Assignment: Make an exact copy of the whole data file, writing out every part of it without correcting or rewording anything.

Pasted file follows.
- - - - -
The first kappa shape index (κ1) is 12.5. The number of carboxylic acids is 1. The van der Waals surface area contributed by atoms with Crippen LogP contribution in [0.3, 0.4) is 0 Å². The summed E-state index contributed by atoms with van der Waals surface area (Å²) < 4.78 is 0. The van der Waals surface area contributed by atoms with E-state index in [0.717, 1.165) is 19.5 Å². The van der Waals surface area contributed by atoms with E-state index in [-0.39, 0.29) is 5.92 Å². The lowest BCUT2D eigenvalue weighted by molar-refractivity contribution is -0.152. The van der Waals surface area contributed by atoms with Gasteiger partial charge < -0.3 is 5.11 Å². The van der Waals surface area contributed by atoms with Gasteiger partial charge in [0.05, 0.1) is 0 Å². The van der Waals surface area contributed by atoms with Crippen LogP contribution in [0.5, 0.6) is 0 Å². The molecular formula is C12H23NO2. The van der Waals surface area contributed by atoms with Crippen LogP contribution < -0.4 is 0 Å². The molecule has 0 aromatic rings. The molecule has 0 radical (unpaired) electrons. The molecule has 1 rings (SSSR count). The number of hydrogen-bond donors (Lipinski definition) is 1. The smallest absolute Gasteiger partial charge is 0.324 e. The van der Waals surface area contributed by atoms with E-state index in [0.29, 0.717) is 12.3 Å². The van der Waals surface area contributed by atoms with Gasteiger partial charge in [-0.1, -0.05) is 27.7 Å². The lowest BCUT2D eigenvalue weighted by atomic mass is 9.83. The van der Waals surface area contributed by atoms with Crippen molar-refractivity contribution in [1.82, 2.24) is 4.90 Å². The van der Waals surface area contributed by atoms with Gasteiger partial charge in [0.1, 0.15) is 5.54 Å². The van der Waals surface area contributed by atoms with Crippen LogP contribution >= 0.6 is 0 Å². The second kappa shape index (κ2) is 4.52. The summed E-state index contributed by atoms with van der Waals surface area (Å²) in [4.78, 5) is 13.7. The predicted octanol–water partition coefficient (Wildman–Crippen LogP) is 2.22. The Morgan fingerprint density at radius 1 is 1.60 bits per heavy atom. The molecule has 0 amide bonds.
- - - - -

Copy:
The first kappa shape index (κ1) is 12.5. The number of carboxylic acids is 1. The van der Waals surface area contributed by atoms with Crippen LogP contribution in [0.3, 0.4) is 0 Å². The summed E-state index contributed by atoms with van der Waals surface area (Å²) < 4.78 is 0. The van der Waals surface area contributed by atoms with E-state index in [0.717, 1.165) is 19.5 Å². The van der Waals surface area contributed by atoms with E-state index in [-0.39, 0.29) is 5.92 Å². The lowest BCUT2D eigenvalue weighted by molar-refractivity contribution is -0.152. The van der Waals surface area contributed by atoms with Gasteiger partial charge < -0.3 is 5.11 Å². The van der Waals surface area contributed by atoms with Gasteiger partial charge in [0.05, 0.1) is 0 Å². The van der Waals surface area contributed by atoms with Crippen LogP contribution in [0.5, 0.6) is 0 Å². The molecular formula is C12H23NO2. The van der Waals surface area contributed by atoms with Crippen LogP contribution < -0.4 is 0 Å². The molecule has 0 aromatic rings. The molecule has 0 radical (unpaired) electrons. The molecule has 1 rings (SSSR count). The number of hydrogen-bond donors (Lipinski definition) is 1. The smallest absolute Gasteiger partial charge is 0.324 e. The van der Waals surface area contributed by atoms with E-state index in [0.29, 0.717) is 12.3 Å². The van der Waals surface area contributed by atoms with Gasteiger partial charge in [-0.1, -0.05) is 27.7 Å². The lowest BCUT2D eigenvalue weighted by atomic mass is 9.83. The van der Waals surface area contributed by atoms with Crippen molar-refractivity contribution in [1.82, 2.24) is 4.90 Å². The van der Waals surface area contributed by atoms with Gasteiger partial charge in [0.1, 0.15) is 5.54 Å². The van der Waals surface area contributed by atoms with Crippen LogP contribution >= 0.6 is 0 Å². The second kappa shape index (κ2) is 4.52. The summed E-state index contributed by atoms with van der Waals surface area (Å²) in [4.78, 5) is 13.7. The predicted octanol–water partition coefficient (Wildman–Crippen LogP) is 2.22. The Morgan fingerprint density at radius 1 is 1.60 bits per heavy atom. The molecule has 0 amide bonds.